By Nashea Williams
Junior, College of Agriculture & Life Sciences
Major – Plant and Soil Sciences – Crop Production
Enthusiastic, distraught, and determined are three words that best describe how I felt after leaving the information session for an NC State study abroad program that peaked my interest during my first semester in college. The program in particular was Costa Rica: Exploring Food Security and Sustainability in Agriculture—a course created by my adviser, Associate Professor, and Undergraduate Coordinator for the Department of Crop Science, Dr. Lori Unruh Snyder. I was enthusiastic because of her passion for forming international relationships, and the chance to expand my knowledge of agriculture. I was distraught because I had no idea how I was going to pay for the trip, but most importantly, I was determined to make my participation a reality.
The following spring semester my determination paid off and I was enrolled in the class. We began learning about Dr. Snyder’s 20 years of experience in Central America and her connections to the people we would meet, and the places we would go in Costa Rica. Some of those connections included the Iroquois Community in the Limon province. Our primary objective while in Costa Rica was to do service learning and visit an elementary school in this community to teach the young students about the importance of the biodiversity in their own country, and to help them develop an early understanding and appreciation of agriculture. Before we could each develop our own lesson plans to accomplish this task, we first had a lot to learn.
We started with the basics and learned about the flora and fauna of Costa Rica and the environmental challenges that species face. We studied tropical agriculture and discovered how unsustainable practices are creating those challenges. It was fascinating to learn the historical perspectives of the banana and how the Panama disease threatens the future security of us being able to purchase them at our local grocery store. We also studied how culture impacts food choices, and as a result, the types of crops grown whether they are sustainable or not. Equipped with this knowledge we began developing our lesson plans for the children. I created a biodiversity board game that highlights factors that positively and negatively affect the population status of tropical flora and fauna. It was great that we could learn all about tropical agriculture while at NC State, but once we traveled to Costa Rica we were able to bring this information full circle.
At the University of Costa Rica, we visited a research station where we tasted exotic tropical fruits and learned how students were embracing sustainability by growing veggies in hydroponic systems. We also visited EARTH University, an institution where all of the students study agronomy. Here they also emphasized sustainability by growing hydroponics and designing urban farming systems. Students at both schools had their own agribusiness endeavors and participated in a lot of hands on learning. These students inspired me to change my concentration to Crop Production once I returned to NC State because I felt I would get a more hands on approach. I also began searching for a summer internship to achieve the same goals. In Costa Rica I learned to take charge of my education. At EARTH we also toured the banana farm and got to see firsthand how disease can affect this crop. For me this was motivation to continue to pursue a career in plant breeding because the plight of the bananas showed me why this skill is needed.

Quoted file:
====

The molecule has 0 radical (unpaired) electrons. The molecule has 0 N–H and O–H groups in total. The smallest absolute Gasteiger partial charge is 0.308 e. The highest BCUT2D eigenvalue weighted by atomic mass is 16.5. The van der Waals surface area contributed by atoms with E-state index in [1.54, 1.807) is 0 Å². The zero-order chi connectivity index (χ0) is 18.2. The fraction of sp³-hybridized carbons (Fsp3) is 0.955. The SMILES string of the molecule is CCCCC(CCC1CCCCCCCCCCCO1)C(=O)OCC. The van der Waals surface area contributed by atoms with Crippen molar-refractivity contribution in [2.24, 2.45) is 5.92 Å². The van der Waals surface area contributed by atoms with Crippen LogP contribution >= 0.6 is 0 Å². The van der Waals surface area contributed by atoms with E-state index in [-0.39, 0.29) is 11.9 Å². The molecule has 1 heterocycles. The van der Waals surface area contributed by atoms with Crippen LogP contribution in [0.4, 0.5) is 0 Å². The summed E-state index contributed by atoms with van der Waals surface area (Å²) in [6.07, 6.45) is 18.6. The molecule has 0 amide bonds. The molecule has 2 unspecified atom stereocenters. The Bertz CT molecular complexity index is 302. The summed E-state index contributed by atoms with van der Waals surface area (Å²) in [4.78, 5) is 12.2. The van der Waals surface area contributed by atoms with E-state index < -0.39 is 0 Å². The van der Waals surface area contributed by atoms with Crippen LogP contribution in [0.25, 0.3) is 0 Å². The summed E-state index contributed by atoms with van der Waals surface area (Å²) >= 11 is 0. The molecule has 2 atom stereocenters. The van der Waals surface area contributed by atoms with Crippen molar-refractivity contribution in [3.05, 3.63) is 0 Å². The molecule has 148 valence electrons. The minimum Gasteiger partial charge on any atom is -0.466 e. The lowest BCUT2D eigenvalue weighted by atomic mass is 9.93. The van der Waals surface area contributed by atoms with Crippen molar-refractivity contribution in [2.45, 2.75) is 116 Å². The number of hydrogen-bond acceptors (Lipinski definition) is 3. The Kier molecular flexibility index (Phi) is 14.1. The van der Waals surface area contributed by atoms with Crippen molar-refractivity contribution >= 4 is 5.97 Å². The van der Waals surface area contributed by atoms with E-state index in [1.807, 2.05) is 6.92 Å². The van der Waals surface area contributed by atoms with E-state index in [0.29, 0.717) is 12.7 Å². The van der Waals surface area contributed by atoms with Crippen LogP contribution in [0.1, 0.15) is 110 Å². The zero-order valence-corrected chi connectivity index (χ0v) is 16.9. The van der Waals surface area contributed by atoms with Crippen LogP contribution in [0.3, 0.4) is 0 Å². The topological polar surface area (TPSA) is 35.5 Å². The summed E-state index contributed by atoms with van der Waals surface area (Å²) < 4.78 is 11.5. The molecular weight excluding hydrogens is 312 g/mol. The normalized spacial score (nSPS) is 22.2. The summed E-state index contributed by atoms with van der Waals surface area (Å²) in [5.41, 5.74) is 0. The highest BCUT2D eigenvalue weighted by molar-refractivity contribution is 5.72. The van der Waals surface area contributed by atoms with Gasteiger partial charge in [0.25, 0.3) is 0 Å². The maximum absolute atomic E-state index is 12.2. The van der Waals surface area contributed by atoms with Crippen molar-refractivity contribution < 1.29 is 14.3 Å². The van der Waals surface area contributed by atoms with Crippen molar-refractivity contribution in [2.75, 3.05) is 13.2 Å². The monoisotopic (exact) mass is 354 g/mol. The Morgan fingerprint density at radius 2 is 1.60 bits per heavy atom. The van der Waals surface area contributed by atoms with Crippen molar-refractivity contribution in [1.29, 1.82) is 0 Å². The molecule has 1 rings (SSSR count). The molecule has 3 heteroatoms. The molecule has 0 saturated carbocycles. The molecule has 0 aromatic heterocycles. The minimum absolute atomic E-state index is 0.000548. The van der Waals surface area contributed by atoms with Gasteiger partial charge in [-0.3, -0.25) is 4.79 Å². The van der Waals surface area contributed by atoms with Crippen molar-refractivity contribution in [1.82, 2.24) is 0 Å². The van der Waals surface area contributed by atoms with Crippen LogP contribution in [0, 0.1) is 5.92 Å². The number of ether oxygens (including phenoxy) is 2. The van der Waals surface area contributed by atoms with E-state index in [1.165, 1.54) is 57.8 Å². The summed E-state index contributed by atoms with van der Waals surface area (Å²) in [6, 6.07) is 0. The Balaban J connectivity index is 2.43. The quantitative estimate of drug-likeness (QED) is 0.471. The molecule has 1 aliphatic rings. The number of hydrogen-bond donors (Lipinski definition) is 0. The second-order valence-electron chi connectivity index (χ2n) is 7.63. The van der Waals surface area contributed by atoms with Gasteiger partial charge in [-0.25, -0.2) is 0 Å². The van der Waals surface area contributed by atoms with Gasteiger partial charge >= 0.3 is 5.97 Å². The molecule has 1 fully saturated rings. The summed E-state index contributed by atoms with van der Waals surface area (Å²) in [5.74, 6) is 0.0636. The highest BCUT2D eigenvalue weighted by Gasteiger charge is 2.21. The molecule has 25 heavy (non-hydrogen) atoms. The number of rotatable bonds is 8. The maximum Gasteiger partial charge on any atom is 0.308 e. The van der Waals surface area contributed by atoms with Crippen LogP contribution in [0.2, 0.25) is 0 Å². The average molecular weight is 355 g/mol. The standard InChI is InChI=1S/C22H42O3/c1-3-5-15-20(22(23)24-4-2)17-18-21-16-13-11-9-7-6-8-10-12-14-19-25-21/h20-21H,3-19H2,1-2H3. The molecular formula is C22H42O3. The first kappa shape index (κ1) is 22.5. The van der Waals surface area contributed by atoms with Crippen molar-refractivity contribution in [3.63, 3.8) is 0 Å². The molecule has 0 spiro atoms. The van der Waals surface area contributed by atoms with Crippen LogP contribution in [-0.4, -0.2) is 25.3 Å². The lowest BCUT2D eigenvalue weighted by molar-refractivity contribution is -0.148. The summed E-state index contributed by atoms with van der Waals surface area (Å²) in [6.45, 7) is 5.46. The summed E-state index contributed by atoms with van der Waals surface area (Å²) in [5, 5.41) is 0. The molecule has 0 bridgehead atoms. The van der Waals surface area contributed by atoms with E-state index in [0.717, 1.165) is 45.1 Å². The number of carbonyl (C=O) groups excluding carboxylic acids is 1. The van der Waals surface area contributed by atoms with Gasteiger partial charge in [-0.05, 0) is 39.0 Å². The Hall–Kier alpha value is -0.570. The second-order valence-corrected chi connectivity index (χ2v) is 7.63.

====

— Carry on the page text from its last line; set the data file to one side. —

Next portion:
We revisited environmental challenges in Costa Rica as well. At the University of International Cooperation we received a stirring lecture on climate change that left us with much to talk about on the bus to our next destination. A visit to a dairy farm taught us that climate change is affecting this industry as well. Milk production and feed intake are affected by the changing conditions. It was also shocking to learn how our love for pineapples in the U.S. causes extreme environmental damage in Costa Rica. High pesticide usage ultimately renders the soil sterile, and chemical contamination of water is common and dangerous to human health. I now try to be more aware of where my food comes from and at what cost. This also lead us to discussions about how important sustainable farm certifications are to our food source, such as Rainforest Alliance.
This international experience only lasted the duration of spring break but the experiences I had each day were enough to alter the course of the rest of my year.”
I was able to advise other students about studying abroad at a national conference for minorities in agriculture, a great friend I made while abroad visited me for Christmas, and I was able to meet the Vice President of the United States, through my interaction with the 100,000 Strong in the Americas Innovation grant received by NC State. My first piece of advice to any student considering studying abroad is to talk to your professors and find out what opportunities they have or know about for their students. Without Dr. Snyder, my adviser turned mentor, I would have never had these experiences. Secondly, every day while abroad you should take some time to personally reflect. Try to find pieces of yourself in the people you meet, and let them inspire you to make changes in your life and changes in the world. Lastly, you should have fun because studying abroad will be a part of the best moments of your life.
The Costa Rica: Exploring Food Security and Sustainability in Agriculture program is now focused on “Exploring Crop and Turfgrass Production in the Tropics.”